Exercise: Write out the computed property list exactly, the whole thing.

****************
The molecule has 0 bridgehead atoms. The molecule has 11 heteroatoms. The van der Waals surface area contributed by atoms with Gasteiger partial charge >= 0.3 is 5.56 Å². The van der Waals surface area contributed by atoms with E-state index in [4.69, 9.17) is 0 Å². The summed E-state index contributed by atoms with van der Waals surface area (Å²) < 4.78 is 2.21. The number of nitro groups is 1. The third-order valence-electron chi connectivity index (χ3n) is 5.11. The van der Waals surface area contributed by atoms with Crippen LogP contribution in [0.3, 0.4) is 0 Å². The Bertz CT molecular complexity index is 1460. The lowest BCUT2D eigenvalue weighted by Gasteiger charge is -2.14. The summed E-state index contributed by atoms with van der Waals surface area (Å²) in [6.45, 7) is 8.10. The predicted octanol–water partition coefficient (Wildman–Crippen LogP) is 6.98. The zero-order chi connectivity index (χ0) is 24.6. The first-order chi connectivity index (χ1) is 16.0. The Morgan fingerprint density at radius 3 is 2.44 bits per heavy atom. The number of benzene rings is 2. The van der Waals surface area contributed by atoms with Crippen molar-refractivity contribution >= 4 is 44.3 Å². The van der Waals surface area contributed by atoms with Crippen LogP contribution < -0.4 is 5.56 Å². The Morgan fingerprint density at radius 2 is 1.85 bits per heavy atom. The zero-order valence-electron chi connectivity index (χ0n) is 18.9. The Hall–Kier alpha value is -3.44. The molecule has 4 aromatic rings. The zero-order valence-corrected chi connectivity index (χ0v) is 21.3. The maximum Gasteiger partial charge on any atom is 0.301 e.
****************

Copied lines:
The molecule has 0 bridgehead atoms. The molecule has 11 heteroatoms. The van der Waals surface area contributed by atoms with Gasteiger partial charge >= 0.3 is 5.56 Å². The van der Waals surface area contributed by atoms with E-state index in [4.69, 9.17) is 0 Å². The summed E-state index contributed by atoms with van der Waals surface area (Å²) < 4.78 is 2.21. The number of nitro groups is 1. The third-order valence-electron chi connectivity index (χ3n) is 5.11. The van der Waals surface area contributed by atoms with Crippen LogP contribution in [0.3, 0.4) is 0 Å². The Bertz CT molecular complexity index is 1460. The lowest BCUT2D eigenvalue weighted by Gasteiger charge is -2.14. The summed E-state index contributed by atoms with van der Waals surface area (Å²) in [6.45, 7) is 8.10. The predicted octanol–water partition coefficient (Wildman–Crippen LogP) is 6.98. The zero-order chi connectivity index (χ0) is 24.6. The first-order chi connectivity index (χ1) is 16.0. The Morgan fingerprint density at radius 3 is 2.44 bits per heavy atom. The number of benzene rings is 2. The van der Waals surface area contributed by atoms with Crippen molar-refractivity contribution >= 4 is 44.3 Å². The van der Waals surface area contributed by atoms with Crippen LogP contribution < -0.4 is 5.56 Å². The Morgan fingerprint density at radius 2 is 1.85 bits per heavy atom. The zero-order valence-electron chi connectivity index (χ0n) is 18.9. The Hall–Kier alpha value is -3.44. The molecule has 4 aromatic rings. The zero-order valence-corrected chi connectivity index (χ0v) is 21.3. The maximum Gasteiger partial charge on any atom is 0.301 e.